Overpopulation: Maybe It’s Time to Offend a Few Folks

By Alexandra Paul | 23 April 2013
Resilience

(Credit: Shutterstock.com)

Speaking out about human overpopulation is not an easy thing, as I have been told that people get offended. I have not personally experienced offending anyone, but perhaps those folks have been too polite to tell me. I have not read any studies that prove people are offended, but perhaps I have missed them. If I offend you in this video, please let me know.

I once asked the executive director of the Rainforest Action Network why RAN didn’t discuss the huge number of people on the planet as a factor in rainforest devastation and encourage smaller human families, as everyone in that nonprofit organization probably understands that the demand for resources from 7 billion people on the planet is causing extensive damage to the earth. They know that if the UN projection of 10 billion people on the planet by 2050 is right, it will be disastrous for forests everywhere. She admitted, abashedly, that she did not want to alienate donors.

RAN is an organization whose members break into corporate offices and hang banners out the windows excoriating Big Oil, yet they are afraid to talk about human overpopulation in their pamphlets or on their website. If RAN won’t admit the link between diminishing natural resources and a population that grows by 220,000 people every day, then what large environmental organization will?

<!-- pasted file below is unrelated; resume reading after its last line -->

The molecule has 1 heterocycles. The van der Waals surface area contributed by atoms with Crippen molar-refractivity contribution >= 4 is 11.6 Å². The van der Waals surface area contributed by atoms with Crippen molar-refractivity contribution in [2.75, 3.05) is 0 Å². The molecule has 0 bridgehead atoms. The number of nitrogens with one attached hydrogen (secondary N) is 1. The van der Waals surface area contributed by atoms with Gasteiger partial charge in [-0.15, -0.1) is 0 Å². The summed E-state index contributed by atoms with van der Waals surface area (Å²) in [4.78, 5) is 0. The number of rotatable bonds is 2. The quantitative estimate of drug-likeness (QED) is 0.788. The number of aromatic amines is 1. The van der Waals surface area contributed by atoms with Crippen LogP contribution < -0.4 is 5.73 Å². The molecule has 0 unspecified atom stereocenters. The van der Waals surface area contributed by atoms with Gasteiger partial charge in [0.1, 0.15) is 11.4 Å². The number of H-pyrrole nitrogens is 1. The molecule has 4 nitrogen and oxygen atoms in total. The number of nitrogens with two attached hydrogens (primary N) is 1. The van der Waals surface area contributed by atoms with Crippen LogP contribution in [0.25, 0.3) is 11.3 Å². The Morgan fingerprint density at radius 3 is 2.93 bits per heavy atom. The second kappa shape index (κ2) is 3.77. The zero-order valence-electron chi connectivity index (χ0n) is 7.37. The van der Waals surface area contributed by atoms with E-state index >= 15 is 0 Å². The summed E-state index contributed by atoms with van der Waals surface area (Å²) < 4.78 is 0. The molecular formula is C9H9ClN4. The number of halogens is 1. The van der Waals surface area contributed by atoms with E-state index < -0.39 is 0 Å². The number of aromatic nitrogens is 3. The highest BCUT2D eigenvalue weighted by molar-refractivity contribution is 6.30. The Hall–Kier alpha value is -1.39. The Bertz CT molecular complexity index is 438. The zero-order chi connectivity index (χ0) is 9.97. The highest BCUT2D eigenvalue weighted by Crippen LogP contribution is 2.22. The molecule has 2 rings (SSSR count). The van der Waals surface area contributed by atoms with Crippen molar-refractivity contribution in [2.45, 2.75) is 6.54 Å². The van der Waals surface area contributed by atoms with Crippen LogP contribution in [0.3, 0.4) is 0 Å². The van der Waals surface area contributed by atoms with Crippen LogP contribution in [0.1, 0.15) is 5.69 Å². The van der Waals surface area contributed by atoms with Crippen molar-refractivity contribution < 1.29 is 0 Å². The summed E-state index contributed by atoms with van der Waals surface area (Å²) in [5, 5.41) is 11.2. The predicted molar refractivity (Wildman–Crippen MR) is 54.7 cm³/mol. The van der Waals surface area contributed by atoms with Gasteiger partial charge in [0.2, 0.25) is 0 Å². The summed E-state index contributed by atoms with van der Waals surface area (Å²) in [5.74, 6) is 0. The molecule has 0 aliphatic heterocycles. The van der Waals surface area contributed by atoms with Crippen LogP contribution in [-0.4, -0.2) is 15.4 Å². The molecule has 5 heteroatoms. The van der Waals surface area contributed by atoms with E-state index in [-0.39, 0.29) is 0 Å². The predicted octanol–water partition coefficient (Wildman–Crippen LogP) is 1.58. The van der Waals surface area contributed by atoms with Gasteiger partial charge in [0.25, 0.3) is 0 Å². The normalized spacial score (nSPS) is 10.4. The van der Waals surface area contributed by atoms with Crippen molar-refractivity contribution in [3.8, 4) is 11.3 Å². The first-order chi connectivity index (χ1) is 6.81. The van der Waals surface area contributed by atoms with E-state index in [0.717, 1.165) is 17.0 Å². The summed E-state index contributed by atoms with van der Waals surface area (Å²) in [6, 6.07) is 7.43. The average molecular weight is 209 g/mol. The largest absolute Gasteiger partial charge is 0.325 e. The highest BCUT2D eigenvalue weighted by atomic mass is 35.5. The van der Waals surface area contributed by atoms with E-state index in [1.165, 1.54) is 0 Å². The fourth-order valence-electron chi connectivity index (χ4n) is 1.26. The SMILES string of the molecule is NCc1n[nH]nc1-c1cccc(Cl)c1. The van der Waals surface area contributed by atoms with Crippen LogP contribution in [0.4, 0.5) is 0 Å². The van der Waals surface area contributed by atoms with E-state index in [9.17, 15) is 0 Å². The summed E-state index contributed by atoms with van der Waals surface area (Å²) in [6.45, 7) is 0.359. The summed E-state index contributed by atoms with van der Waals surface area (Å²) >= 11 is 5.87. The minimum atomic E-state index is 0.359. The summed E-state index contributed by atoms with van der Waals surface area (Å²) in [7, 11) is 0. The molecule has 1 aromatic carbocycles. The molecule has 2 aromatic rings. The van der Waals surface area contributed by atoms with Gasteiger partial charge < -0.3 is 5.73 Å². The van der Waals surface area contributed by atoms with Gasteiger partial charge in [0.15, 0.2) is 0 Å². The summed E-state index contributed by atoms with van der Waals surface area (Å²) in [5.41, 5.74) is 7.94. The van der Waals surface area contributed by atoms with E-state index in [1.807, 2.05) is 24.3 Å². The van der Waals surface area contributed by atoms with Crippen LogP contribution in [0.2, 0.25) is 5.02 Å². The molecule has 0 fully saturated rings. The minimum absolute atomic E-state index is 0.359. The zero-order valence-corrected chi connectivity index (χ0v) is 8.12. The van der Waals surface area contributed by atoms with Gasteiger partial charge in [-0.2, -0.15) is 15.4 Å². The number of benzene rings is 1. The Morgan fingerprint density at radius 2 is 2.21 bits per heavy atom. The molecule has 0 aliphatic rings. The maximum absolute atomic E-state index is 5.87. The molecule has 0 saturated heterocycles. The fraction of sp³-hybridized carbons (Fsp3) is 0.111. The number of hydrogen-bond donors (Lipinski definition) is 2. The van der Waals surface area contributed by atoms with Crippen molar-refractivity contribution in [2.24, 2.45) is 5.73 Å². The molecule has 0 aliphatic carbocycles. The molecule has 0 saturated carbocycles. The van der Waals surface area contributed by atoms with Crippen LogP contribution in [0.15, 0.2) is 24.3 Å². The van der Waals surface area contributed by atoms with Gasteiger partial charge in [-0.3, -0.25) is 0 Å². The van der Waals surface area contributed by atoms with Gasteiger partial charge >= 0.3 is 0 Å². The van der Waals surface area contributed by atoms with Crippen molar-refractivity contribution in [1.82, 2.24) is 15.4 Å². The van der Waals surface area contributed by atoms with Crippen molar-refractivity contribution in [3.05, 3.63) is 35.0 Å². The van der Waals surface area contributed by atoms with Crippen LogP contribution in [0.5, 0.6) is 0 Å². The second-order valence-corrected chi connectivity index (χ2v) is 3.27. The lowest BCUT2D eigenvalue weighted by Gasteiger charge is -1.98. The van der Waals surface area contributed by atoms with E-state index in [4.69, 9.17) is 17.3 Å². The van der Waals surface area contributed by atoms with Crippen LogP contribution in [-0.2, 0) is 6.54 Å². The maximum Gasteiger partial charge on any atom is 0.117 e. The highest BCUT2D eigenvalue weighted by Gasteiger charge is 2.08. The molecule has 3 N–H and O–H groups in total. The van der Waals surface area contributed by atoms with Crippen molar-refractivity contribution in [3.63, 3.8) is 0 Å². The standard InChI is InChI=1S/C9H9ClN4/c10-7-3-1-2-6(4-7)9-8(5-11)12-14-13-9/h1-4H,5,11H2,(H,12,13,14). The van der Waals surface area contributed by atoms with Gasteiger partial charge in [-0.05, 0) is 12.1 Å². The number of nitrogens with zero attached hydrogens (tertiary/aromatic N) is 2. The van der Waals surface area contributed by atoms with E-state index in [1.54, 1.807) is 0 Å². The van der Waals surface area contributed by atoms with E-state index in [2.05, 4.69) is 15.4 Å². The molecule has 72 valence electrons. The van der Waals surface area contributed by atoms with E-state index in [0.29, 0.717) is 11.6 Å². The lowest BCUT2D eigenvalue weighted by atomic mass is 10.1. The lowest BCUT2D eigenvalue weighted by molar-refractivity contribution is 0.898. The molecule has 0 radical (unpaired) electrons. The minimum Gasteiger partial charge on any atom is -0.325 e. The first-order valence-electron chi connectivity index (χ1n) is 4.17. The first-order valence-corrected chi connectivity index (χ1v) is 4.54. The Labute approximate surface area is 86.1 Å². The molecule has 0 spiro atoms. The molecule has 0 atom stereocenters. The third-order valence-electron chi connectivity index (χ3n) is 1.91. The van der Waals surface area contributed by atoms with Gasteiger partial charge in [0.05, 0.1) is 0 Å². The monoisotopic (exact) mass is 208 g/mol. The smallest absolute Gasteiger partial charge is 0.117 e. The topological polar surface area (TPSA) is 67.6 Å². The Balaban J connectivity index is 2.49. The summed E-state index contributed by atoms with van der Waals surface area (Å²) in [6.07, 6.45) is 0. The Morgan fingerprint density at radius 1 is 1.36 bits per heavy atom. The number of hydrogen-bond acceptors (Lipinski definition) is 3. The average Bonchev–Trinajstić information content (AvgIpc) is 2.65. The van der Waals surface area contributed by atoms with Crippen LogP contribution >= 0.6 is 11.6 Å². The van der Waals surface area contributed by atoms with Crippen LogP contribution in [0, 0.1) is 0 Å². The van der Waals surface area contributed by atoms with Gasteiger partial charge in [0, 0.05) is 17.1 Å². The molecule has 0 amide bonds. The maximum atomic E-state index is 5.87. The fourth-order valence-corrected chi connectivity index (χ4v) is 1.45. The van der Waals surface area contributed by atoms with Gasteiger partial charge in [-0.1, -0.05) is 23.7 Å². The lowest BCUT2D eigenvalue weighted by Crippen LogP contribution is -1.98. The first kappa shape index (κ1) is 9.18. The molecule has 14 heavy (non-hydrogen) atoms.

It turns out, none.

Even within the population community, there is disagreement on how to approach the topic of lowering fertility. Some activists believe that the word “overpopulation” is too strong, even though by all accounts the world IS overpopulated: An article in the journal Nature reports that the global groundwater footprint is about 3.5 times the actual amount we have in our aquifers. Scientists have estimated that humans consume 50% more of the earth’s resources than she is able to restore each year. If people continue to consume the planet’s resources at this rate, by 2030 humanity will need two planets worth of resources to support the world’s population.